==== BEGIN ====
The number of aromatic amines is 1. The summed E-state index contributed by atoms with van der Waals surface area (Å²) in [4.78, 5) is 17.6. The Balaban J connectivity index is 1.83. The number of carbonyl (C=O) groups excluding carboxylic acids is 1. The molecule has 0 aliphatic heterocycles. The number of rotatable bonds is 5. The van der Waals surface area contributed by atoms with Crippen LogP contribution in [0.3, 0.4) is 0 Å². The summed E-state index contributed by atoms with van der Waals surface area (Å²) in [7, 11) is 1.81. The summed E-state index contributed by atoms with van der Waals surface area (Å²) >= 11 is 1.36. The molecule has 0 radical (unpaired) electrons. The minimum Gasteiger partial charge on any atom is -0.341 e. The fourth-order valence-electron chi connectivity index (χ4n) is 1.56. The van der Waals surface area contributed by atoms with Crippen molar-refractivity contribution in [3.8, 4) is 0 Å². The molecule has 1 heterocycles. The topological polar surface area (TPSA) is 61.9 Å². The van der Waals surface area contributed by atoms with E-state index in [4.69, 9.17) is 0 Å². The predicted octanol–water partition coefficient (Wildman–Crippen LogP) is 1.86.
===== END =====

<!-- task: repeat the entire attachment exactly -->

The number of aromatic amines is 1. The summed E-state index contributed by atoms with van der Waals surface area (Å²) in [4.78, 5) is 17.6. The Balaban J connectivity index is 1.83. The number of carbonyl (C=O) groups excluding carboxylic acids is 1. The molecule has 0 aliphatic heterocycles. The number of rotatable bonds is 5. The van der Waals surface area contributed by atoms with Crippen LogP contribution in [0.3, 0.4) is 0 Å². The summed E-state index contributed by atoms with van der Waals surface area (Å²) in [7, 11) is 1.81. The summed E-state index contributed by atoms with van der Waals surface area (Å²) >= 11 is 1.36. The molecule has 0 radical (unpaired) electrons. The minimum Gasteiger partial charge on any atom is -0.341 e. The fourth-order valence-electron chi connectivity index (χ4n) is 1.56. The van der Waals surface area contributed by atoms with Crippen molar-refractivity contribution in [3.8, 4) is 0 Å². The molecule has 1 heterocycles. The topological polar surface area (TPSA) is 61.9 Å². The van der Waals surface area contributed by atoms with E-state index in [4.69, 9.17) is 0 Å². The predicted octanol–water partition coefficient (Wildman–Crippen LogP) is 1.86.